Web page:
Who are the patients that military medics will see most, 18-25 with blast, burn and GSW, not the 50 y/o MI or 70 y/o CHF patient. So, I don't see the need to reinvent the wheel with regard to military medics. Now, that being said, if the medics are working on a base ambulance, or in a civilian clinic, than maybe they should be given additional training in medical cases. I was fortunate enough to be able to obtain my EMT-I was in the Navy, and that certainly helped, but I think a military at war, needs to focus on blast, and burn and GSW injuries, not worry about reading an EKG.
Posted 21 December 2007 - 01:44 AM
Sure. That's where the original EMT and Paramedic programmes came from. I believe it was Detroit (though I may be wrong. I know Rid mentioned this recently.) that first decided to take some unemployable minority types, train them in first aid and IVs, like early military field medics, and call them "paramedics" just as an experiment. That's where it all started. At that time, a lot of medics were coming home from Vietnam with no hopes for a civilian job, and it was hoped that this would keep them off the unemployment rolls, and fill a need here at home. Then some fire chief facing a budget crunch in Kalifornia decided, "Hey, why give that money to unemployable, homeless, minority Vietnam veterans when we could have it!?" And right then and there, the first "special interest group" in EMS was born. Fast forward thirty-five years, and here we are, with that same special interest group refusing to let the profession grow because then they'd have to give up their piece of the pig that has allowed them to fatten up their budgets, salaries, and pensions at our expense.
Dust, would you agree with my assessment that what the civilian Paramedic does nowadays, is originally based on procedures developed by in-the-battlefield Army Medics and Navy Corpsmen, from at least the First World War, to today?
If I asked this of you before, I apologize for repeating myself.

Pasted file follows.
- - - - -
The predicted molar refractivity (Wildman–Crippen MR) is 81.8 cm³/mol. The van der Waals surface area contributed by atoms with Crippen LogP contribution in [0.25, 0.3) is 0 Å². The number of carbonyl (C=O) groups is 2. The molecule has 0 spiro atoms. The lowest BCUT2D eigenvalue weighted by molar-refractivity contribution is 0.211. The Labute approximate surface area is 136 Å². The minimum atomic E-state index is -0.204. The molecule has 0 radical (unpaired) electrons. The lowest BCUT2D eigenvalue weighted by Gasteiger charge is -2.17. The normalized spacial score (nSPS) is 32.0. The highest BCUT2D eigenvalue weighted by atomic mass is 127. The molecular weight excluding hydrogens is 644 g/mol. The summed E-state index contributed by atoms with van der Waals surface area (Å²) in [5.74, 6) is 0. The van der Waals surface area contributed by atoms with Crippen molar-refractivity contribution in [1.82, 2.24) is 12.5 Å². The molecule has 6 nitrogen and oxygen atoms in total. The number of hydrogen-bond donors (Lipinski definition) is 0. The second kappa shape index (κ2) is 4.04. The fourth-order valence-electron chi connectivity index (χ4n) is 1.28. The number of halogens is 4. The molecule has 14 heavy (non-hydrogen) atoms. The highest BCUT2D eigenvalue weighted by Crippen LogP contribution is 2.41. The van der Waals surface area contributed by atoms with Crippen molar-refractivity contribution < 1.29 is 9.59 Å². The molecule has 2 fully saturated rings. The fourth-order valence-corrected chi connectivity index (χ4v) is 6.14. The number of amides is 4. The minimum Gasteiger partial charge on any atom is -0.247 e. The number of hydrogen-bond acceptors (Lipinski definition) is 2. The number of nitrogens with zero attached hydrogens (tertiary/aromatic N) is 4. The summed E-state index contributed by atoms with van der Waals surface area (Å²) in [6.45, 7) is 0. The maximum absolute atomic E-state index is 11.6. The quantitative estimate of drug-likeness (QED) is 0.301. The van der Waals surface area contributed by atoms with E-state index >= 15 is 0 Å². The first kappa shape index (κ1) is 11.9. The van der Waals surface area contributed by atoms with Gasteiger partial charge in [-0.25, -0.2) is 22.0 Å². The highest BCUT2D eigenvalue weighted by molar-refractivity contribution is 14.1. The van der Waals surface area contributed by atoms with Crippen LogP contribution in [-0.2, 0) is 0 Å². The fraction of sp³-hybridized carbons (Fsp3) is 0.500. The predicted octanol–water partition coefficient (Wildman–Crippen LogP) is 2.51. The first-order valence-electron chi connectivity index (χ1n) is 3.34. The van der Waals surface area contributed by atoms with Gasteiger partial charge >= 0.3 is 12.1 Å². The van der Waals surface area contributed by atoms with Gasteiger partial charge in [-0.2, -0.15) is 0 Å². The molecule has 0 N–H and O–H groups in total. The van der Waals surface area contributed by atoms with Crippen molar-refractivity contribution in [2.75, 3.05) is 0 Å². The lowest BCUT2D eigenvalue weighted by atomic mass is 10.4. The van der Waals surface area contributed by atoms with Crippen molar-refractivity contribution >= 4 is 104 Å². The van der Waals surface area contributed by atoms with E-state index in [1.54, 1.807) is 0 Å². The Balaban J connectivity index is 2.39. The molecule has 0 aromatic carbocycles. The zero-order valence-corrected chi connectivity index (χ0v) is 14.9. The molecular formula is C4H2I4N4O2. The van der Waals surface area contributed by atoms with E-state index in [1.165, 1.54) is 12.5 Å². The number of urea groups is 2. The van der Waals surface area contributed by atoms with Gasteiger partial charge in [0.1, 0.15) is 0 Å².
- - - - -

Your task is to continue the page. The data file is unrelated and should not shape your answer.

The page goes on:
But yes, it initially grew out of a perceived need for advanced trauma care in the streets. All this other stuff, like cardiac care, was a later outgrowth of that original concept. Back in the day, people hardly called for anything except accidents and injuries. Chest pains and SOBs almost always went by POV, unless they were bedridden to begin with.
Posted 21 December 2007 - 05:01 AM
Then, there was the separate concept that started in Belfast, Ireland where nurses/doctors responded to coronary events to defibrillate (no transport). Idea spread to Tampa???, Florida, then to a few other places, then was picked up by Los Angeles County FD with Harbor General Hospital that sent nurses (Mobile Intensive Care Nurses) out with trained paramedics (still just for cardiac events) and eventually no MICN's in the field, only by base contact. That was popularized by the show Emergency! and spread from there.
Eventually, their scope (at least in LA) grew as the Firefighter Medics reported the different situations they were actually encountering in the field. Los Angeles (City) FD then started transporting in vans (which led to conflict with ambulances already in service...I think they were just staffed with "ambulance attendants"?).
Not sure when the names came into play. I assume with the Wedworth-Townsend Act creating the official EMS program?
That's the best I've been able to piece together, anyway.
Posted 21 December 2007 - 05:41 AM
Posted 21 December 2007 - 05:51 AM
So, when someone calls "meeeediiiiiiic", they're basically using the term correctly and calling for whoever/whatever the emergency medical assistance at the scene is (basic/intermediate/paramedic/68W/DMATGuy/SWATFirstAidGuy/etc).